Jones will appear for the common
wealth. Bnschlno's friends have not
raised any money for him. and his at
torneys have been compelled to bear
the expense of taking the case to the
Supreme court.
The Thaw Puts an I nd to the Famine Due
to Ice forming.
Buffalo. Feb. 24. Warmer wer-ther
has remedied the water famine by lend
ing assistance to the wik of disengag
ing the Ice that has choked the inlet
tunnel. This inoruiiig the city wus well
supplied with pure water and all alarm
had subsided. The loss entailed by tho
two days' water famine, however, can
not be estimated.
Many factories had to suspend busi
ness entirely on Saturday, and all were
hampered. The factory owned by the.
mayor of the city was one of those
which shut down rather than use up
water stored in tuuks for lire protec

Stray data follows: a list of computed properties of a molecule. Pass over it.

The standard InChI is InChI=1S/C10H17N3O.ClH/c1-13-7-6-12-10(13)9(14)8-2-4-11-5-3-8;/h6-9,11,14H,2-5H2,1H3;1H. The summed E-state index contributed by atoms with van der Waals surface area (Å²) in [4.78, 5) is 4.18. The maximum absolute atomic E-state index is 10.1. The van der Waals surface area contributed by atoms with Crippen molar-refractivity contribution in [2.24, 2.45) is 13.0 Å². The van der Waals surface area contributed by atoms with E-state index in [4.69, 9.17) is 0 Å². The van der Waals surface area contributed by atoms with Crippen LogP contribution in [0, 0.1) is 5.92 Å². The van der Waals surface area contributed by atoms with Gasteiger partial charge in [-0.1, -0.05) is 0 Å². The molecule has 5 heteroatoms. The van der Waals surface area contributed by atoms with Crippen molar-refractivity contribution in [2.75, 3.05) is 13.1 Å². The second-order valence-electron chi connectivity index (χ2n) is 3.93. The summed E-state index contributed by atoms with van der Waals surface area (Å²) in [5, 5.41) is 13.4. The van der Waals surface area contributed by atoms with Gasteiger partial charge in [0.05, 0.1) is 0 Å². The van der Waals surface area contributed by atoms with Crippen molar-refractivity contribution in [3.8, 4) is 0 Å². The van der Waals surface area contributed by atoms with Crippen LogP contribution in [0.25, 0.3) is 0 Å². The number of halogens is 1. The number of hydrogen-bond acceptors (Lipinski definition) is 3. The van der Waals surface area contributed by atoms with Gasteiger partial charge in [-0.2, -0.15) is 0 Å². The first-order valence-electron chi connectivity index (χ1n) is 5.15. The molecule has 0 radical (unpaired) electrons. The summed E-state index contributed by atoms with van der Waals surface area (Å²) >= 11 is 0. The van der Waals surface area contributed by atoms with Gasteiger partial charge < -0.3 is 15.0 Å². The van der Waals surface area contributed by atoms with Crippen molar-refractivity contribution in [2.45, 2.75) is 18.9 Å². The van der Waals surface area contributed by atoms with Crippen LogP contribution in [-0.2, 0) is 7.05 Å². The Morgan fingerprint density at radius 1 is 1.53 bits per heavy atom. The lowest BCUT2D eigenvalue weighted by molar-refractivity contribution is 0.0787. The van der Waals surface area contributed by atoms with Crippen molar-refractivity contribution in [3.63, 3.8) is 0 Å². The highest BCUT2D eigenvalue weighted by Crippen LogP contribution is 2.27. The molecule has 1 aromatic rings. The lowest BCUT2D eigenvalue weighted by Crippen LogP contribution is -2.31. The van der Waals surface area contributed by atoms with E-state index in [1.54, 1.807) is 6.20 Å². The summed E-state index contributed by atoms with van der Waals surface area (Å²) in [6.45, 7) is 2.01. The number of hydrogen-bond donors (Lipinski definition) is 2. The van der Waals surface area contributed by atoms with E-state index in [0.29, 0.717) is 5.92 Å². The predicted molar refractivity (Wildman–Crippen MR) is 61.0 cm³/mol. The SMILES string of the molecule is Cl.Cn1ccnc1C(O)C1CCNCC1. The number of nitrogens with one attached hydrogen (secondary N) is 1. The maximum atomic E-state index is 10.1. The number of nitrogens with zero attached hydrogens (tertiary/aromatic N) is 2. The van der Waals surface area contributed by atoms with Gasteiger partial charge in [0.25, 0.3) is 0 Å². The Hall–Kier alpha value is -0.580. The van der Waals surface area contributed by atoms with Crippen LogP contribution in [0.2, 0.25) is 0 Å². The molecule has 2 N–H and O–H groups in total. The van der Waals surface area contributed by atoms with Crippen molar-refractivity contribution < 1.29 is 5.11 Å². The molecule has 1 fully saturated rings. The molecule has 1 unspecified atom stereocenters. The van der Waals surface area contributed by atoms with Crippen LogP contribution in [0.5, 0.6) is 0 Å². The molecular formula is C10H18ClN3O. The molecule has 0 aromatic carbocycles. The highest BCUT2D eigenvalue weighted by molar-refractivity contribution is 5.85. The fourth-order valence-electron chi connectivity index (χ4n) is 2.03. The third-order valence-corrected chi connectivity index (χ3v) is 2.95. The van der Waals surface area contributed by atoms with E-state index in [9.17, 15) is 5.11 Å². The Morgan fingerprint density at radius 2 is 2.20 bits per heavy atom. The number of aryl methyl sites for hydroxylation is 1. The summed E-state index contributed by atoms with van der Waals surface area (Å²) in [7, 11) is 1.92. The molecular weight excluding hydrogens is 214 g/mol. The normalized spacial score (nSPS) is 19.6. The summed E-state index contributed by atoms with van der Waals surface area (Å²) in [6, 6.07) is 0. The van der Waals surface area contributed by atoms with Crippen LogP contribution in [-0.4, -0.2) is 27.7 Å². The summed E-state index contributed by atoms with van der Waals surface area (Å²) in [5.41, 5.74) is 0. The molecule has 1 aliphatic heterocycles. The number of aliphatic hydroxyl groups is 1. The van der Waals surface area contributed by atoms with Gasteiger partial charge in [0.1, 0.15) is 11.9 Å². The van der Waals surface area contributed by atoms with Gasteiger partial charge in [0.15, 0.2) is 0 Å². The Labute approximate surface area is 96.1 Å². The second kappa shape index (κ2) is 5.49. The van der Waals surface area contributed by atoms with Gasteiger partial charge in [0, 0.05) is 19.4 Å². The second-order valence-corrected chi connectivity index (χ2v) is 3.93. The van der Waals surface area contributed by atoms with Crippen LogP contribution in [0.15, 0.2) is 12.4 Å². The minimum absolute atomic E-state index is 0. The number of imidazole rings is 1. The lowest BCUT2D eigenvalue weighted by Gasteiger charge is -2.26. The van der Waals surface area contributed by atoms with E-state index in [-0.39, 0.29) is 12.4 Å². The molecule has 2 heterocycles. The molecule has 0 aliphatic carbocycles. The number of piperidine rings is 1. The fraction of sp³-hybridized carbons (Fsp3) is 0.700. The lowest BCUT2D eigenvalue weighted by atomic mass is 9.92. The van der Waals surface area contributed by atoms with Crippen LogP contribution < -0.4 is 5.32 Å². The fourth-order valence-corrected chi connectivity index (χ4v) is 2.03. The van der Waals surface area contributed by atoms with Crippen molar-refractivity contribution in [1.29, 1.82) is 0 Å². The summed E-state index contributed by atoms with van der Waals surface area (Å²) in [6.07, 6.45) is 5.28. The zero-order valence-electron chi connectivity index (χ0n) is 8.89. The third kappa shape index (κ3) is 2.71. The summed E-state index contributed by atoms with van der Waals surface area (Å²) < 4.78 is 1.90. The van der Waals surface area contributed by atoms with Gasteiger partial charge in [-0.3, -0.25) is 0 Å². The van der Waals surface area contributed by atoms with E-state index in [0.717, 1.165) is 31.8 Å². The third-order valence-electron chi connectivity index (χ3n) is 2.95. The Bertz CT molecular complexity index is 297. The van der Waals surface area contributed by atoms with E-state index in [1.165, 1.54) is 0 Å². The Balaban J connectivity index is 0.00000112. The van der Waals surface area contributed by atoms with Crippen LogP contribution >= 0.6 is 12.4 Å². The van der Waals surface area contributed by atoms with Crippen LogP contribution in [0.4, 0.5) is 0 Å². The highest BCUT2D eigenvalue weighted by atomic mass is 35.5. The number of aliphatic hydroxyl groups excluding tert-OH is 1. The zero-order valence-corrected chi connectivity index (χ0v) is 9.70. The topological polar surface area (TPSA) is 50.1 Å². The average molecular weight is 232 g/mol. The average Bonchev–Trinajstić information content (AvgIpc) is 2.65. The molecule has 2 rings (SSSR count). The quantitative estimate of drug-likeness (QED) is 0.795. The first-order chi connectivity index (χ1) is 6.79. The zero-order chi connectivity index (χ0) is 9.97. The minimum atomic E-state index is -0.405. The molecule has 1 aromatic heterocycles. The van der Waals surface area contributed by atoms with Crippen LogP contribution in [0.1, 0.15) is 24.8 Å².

tion. WAR 1 (IDA.
fifteen lunurgcnut apttircd-No Mention
of Spanish l.osscs-1'he Rebel Leader
Made Prisoner.
Havana. Feb. 24. The commander of
a detachment of Spunish troops who
have urrivl-d at Mariano, a suburb of
Havana, reports that he met and dis
persed the bands of rebels led by VII
Uwieiivu tnd Buldnmoro Acosta. who
hud been operating In the vicinity of
Punta Brave, province of Havana,
about twenty miles southwest of
Mariano. People living In the neigh
borhood of Punta Brava carried into
the. town twenty dead rebels. Fifteen
of the Insurgents were captured. No
mention of the Spanish logseB Is made
In the report. Additional troops have
been sent to Marino.
The rebel leader known as "El Ingle
slto." was cuptured today between
Unities and San Nlcolus. in the south
western part of this province. He wus
made a prisoner by Colonel Seguras
column. A court martial has been or
dered to try him.
(Signed) J. Frank Clark.
Havana, Feb. 22, via Tatnpn. Fla.,
Feb. 24. The government accounts of
the attack upon Jurtioo, a railroad town
midway between Havana and Matan
zus, on the 18th are vague and lucking
In many Important details. Those
gleaned from residents of the town are